Web servers are a popular target for attackers, and the sheer number of web servers, frameworks, and applications can make it difficult to detect threats. Here are some common indicators.
By Lonnie Benavides
You slowly push open your unusually unlocked door only to find that your house is ransacked. A broken window, missing money, all signs that someone has broken in and you have been robbed.
In the physical world, it is very easy to understand what an indicator of compromise would mean for a theft. It would simply be all the things that tell you about the occurrence of the event. In the digital world however, things are a different story.
My area of expertise is breakthrough in web applications. I spent many years as a penetration tester trying to gain access to internal networks through internet-connected web applications. I developed this expertise due to the prevalence of exploitable vulnerabilities that made it easier to achieve my goal. In a world of phishing and unwanted downloads, the web layer is often a complicated and overlooked area of compromise.
A perimeter web server is a gem of a host for any potential attacker to control. It often enjoys full internet connectivity with minimal downtime while providing an internal connection to the target network. These servers are regularly expected to experience attacks, heavy user traffic, bad login attempts, and many other characteristics that allow true compromise to blend into “normal” behavior. The nature of many web applications running on these servers is such that encoding, obfuscation, file write operations, and even interaction with the underlying operating system are all taken care of. natively, providing much of the functionality an attacker needs to do their bidding. Perimeter web servers can also be used after a compromise has occurred elsewhere in the network to retain remote access to avoid pesky two-factor VPNs.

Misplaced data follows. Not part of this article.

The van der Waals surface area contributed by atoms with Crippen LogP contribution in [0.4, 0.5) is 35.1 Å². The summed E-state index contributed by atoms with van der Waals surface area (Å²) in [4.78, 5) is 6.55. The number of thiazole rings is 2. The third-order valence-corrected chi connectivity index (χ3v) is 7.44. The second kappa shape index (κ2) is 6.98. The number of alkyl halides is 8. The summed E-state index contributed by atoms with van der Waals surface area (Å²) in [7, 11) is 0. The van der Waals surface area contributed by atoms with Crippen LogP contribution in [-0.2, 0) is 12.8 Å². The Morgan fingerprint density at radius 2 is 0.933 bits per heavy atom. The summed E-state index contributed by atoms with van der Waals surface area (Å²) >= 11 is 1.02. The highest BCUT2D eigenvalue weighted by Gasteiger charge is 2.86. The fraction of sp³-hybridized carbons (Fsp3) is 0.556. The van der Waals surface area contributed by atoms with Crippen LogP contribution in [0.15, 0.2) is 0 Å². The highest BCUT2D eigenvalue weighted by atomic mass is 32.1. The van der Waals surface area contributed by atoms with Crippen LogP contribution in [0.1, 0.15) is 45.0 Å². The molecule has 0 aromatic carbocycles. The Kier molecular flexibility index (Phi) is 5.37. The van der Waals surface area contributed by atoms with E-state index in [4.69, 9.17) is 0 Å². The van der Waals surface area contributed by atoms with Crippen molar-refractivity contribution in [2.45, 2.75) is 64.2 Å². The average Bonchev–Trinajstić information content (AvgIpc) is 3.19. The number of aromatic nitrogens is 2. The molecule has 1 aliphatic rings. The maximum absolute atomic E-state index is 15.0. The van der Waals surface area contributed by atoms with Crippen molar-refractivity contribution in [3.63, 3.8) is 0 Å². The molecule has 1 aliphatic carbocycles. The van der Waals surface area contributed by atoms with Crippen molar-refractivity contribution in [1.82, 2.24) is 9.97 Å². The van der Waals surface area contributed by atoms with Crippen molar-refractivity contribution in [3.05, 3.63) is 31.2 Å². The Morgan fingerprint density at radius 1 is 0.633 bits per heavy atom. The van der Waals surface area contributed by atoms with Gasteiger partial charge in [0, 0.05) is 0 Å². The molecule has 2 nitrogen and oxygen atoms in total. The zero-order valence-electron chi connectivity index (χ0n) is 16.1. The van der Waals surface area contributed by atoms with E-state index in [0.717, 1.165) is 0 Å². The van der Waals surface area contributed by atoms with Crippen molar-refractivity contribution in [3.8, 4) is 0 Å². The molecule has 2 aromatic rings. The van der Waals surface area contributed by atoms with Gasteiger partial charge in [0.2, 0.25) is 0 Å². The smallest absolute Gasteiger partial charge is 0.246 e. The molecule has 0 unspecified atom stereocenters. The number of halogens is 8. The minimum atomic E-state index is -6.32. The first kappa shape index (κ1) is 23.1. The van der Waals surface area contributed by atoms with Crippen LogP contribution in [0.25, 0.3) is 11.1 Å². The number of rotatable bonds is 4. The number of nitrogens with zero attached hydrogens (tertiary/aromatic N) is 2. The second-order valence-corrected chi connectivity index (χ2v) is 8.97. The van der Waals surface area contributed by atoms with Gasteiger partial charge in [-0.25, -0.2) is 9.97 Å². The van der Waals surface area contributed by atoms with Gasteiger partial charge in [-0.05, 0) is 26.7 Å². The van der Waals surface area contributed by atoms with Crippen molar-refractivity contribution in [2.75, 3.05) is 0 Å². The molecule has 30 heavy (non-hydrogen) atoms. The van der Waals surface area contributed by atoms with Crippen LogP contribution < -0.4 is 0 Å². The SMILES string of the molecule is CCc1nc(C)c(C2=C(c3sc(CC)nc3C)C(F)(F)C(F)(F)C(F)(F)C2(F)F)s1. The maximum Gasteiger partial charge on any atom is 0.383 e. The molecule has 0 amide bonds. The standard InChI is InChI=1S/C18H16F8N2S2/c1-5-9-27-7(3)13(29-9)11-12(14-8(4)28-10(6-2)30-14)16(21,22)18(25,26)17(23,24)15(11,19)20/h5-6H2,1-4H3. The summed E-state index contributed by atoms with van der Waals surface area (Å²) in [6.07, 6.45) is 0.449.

With all the reasons why an attacker should attack a web server, it’s amazing that there isn’t a wealth of information available to detect a server compromise through the application layer. Perhaps the sheer number of web servers, frameworks, components, and web applications results in a situation that is difficult for any analyst to address with a common set of metrics. While certainly not an easy task, there are a few common areas that can be assessed for compromise with a high degree of success.
#1 Web Shells
Often the product of vulnerable image downloaders and other poorly controlled file-writing operations, a web shell is simply a file that has been written to the web server’s file system for the purpose of executing commands. Web shells are most often text files with the appropriate extension to allow execution by the underlying application framework, an obvious example being commandshell.php or cmd.aspx. Viewing the text file typically reveals code that allows an attacker to interact with the underlying operating system through built-in calls such as the ProcessStartInfo() constructor in .net or the system() call in php . The presence of a web shell on any web server is a clear indicator of compromise in virtually any situation.
Web Shell IOC (Indicators of Compromise)
- Scan all web root files for operating system calls, considering installed application frameworks
- Check for existence of executable files or web application code in download directories or non-standard locations